Journal Article

A survey for redshifted molecular and atomic absorption lines – II. Associated H <span class="smallCaps">i</span>, OH and millimetre lines in the <i>z</i>≳ 3 Parkes quarter-Jansky flat-spectrum sample

S. J. Curran, M. T. Whiting, T. Wiklind, J. K. Webb, M. T. Murphy and C. R. Purcell

in Monthly Notices of the Royal Astronomical Society

Published on behalf of The Royal Astronomical Society

Volume 391, issue 2, pages 765-784
Published in print December 2008 | ISSN: 0035-8711
Published online November 2008 | e-ISSN: 1365-2966 | DOI: http://dx.doi.org/10.1111/j.1365-2966.2008.13925.x
A survey for redshifted molecular and atomic absorption lines – II. Associated H i, OH and millimetre lines in the z≳ 3 Parkes quarter-Jansky flat-spectrum sample

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We present the results of a z≥ 2.9 survey for H i 21-cm and molecular absorption in the hosts of radio quasars using the Giant Metrewave Radio Telescope and the Tidbinbilla 70-m telescope. Although the atomic gas has been searched to limits capable of detecting most known absorption systems, no H i was detected in any of the 10 sources. Previously published searches, which are overwhelmingly at redshifts of z≲ 1, exhibit a 42 per cent detection rate (31 out of 73 sources), whereas the inclusion of our survey yields a 17 per cent detection rate (two out of 12 sources) at z > 2.5. We therefore believe that our high-redshift selection is responsible for our exclusive non-detections, and find that at ultraviolet (UV) luminosities of LUV≳ 1023W Hz−1, 21-cm absorption has never been detected. We also find this to not only apply to our targets, but also those at low redshift exhibiting similar luminosities, giving zero detections out of a total of 16 sources over z= 0.24 to 3.8. This is in contrast to the LUV≲ 1023W Hz−1 sources where there is a near 50 per cent detection rate of 21-cm absorption.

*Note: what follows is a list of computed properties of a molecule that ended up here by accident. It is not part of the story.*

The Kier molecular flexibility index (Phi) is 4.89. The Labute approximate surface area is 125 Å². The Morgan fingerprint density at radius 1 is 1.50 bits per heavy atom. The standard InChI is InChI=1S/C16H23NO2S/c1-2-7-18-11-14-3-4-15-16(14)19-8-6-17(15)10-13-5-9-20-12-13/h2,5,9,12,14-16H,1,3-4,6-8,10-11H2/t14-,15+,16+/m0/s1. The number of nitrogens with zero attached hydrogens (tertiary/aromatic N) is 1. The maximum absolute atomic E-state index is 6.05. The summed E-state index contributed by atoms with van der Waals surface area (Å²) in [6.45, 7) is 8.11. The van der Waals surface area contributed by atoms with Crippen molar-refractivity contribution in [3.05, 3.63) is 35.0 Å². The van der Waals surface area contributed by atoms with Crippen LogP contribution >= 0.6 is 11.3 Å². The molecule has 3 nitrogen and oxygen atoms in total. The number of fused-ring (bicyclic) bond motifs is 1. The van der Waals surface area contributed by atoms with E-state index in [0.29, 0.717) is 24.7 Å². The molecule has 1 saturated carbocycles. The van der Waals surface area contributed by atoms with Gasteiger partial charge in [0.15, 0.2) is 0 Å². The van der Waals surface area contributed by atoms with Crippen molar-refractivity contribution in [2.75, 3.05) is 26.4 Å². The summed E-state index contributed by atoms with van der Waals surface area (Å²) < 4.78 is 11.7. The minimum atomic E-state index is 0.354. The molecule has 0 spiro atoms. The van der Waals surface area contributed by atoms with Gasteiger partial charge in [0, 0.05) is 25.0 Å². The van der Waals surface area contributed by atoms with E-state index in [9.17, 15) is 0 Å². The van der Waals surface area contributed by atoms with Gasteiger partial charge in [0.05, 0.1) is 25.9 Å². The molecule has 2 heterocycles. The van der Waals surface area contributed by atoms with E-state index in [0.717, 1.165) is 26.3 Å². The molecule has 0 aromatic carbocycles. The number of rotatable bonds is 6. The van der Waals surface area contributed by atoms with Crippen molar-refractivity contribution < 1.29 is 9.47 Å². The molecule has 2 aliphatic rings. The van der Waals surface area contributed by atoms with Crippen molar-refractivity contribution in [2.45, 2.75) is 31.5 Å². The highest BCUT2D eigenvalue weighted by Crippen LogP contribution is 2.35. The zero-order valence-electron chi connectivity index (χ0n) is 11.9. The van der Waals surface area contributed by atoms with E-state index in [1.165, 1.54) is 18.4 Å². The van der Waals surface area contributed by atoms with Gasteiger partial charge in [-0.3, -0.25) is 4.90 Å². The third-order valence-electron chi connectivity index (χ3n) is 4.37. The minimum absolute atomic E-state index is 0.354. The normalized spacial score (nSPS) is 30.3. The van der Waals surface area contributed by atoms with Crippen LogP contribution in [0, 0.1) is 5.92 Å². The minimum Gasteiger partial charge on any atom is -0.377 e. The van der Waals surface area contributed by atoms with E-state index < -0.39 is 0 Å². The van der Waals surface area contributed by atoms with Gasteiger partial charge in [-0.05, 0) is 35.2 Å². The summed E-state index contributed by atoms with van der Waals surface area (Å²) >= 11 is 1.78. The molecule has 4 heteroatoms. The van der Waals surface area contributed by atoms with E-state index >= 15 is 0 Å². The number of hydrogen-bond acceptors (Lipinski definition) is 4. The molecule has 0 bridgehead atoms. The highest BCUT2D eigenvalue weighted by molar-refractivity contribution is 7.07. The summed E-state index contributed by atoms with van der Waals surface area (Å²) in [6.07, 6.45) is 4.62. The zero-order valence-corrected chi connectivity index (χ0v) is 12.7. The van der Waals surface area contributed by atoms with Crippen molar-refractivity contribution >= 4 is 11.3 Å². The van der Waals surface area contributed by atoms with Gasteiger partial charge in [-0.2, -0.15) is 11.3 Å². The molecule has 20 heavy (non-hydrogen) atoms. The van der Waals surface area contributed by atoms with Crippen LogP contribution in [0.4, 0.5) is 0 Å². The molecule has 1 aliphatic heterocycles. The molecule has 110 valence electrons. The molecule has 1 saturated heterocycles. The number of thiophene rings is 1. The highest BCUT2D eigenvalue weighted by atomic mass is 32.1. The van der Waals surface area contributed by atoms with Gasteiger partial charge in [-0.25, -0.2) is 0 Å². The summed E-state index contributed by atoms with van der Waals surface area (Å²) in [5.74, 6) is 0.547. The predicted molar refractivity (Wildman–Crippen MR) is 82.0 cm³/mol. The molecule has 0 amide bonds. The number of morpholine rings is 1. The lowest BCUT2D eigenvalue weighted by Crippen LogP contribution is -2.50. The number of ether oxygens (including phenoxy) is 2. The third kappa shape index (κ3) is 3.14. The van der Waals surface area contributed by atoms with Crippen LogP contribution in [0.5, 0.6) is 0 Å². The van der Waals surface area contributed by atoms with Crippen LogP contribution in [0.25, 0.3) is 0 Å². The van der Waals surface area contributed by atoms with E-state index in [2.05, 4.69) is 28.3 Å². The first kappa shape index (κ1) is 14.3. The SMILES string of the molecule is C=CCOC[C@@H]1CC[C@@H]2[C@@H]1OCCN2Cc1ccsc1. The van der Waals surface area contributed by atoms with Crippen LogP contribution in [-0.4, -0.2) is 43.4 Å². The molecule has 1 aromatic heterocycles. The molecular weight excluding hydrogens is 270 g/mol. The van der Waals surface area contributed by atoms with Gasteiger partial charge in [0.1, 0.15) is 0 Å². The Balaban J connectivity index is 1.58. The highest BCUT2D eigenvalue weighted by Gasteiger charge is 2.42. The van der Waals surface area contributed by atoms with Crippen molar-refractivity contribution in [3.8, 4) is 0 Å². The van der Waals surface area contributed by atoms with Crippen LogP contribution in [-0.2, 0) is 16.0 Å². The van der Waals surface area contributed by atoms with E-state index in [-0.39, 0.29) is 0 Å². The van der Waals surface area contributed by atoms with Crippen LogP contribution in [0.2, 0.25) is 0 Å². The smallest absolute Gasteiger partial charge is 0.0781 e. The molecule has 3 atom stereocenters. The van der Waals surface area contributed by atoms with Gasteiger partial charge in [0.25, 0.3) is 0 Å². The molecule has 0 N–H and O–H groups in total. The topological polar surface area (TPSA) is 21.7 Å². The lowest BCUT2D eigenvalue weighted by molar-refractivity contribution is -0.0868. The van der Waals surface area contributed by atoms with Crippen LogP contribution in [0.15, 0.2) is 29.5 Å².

The mix of 21-cm detections and non-detections is currently attributed to orientation effects, where according to unified schemes of active galactic nuclei, 21-cm absorption is more likely to occur in sources designated as radio galaxies (type 2 objects, where the nucleus is viewed through dense obscuring circumnuclear gas) than in quasars (type 1 objects, where we have a direct view to the nucleus). However, due to the exclusively high UV luminosities of our targets it is not clear whether orientation effects alone can wholly account for the distribution, although there exists the possibility that the large luminosities are indicative of a changing demographic of galaxy types. We also find that below luminosities of LUV∼ 1023W Hz−1, both type 1 and type 2 objects have a 50 per cent likelihood of exhibiting 21-cm absorption.

Finally, we do not detect molecular gas in any of the sources. The lack of H i absorption, combined with the results from Paper I, suggests these sources are not conducive to high molecular abundances.

Keywords: galaxies: abundances; galaxies: active; galaxies: high-redshift; quasars: absorption lines; cosmology: observations; radio lines: galaxies

Journal Article.  14158 words.  Illustrated.

Subjects: Astronomy and Astrophysics

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